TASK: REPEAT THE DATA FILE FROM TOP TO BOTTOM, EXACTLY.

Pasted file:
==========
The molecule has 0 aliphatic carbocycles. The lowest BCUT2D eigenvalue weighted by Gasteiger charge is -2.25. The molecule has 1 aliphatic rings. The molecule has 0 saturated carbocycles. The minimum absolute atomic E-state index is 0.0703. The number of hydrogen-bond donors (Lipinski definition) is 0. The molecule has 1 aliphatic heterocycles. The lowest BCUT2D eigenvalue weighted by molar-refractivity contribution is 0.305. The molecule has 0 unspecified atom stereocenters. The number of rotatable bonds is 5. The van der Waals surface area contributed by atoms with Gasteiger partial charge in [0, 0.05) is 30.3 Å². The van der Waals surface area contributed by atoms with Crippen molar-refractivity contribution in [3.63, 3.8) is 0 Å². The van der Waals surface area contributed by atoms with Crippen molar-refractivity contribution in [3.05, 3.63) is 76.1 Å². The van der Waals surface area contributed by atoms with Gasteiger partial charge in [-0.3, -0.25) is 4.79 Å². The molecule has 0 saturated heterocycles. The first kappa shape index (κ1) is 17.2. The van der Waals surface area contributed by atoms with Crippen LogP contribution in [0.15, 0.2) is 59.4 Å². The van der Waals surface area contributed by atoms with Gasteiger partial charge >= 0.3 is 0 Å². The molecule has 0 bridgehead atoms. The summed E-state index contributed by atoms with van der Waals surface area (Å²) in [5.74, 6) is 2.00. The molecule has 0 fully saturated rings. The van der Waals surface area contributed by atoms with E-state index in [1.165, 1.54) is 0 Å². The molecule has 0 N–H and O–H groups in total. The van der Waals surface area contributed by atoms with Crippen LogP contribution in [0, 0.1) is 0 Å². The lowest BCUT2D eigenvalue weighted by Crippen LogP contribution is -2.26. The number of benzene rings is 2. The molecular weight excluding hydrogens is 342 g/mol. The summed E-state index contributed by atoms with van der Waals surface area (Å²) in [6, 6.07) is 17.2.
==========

The molecule has 0 aliphatic carbocycles. The lowest BCUT2D eigenvalue weighted by Gasteiger charge is -2.25. The molecule has 1 aliphatic rings. The molecule has 0 saturated carbocycles. The minimum absolute atomic E-state index is 0.0703. The number of hydrogen-bond donors (Lipinski definition) is 0. The molecule has 1 aliphatic heterocycles. The lowest BCUT2D eigenvalue weighted by molar-refractivity contribution is 0.305. The molecule has 0 unspecified atom stereocenters. The number of rotatable bonds is 5. The van der Waals surface area contributed by atoms with Gasteiger partial charge in [0, 0.05) is 30.3 Å². The van der Waals surface area contributed by atoms with Crippen molar-refractivity contribution in [3.63, 3.8) is 0 Å². The van der Waals surface area contributed by atoms with Crippen molar-refractivity contribution in [3.05, 3.63) is 76.1 Å². The van der Waals surface area contributed by atoms with Gasteiger partial charge in [-0.3, -0.25) is 4.79 Å². The molecule has 0 saturated heterocycles. The first kappa shape index (κ1) is 17.2. The van der Waals surface area contributed by atoms with Crippen LogP contribution in [0.15, 0.2) is 59.4 Å². The van der Waals surface area contributed by atoms with Gasteiger partial charge >= 0.3 is 0 Å². The molecule has 0 bridgehead atoms. The summed E-state index contributed by atoms with van der Waals surface area (Å²) in [5.74, 6) is 2.00. The molecule has 0 fully saturated rings. The van der Waals surface area contributed by atoms with E-state index in [1.165, 1.54) is 0 Å². The molecule has 0 N–H and O–H groups in total. The van der Waals surface area contributed by atoms with Crippen LogP contribution in [0, 0.1) is 0 Å². The lowest BCUT2D eigenvalue weighted by Crippen LogP contribution is -2.26. The number of benzene rings is 2. The molecular weight excluding hydrogens is 342 g/mol. The summed E-state index contributed by atoms with van der Waals surface area (Å²) in [6, 6.07) is 17.2.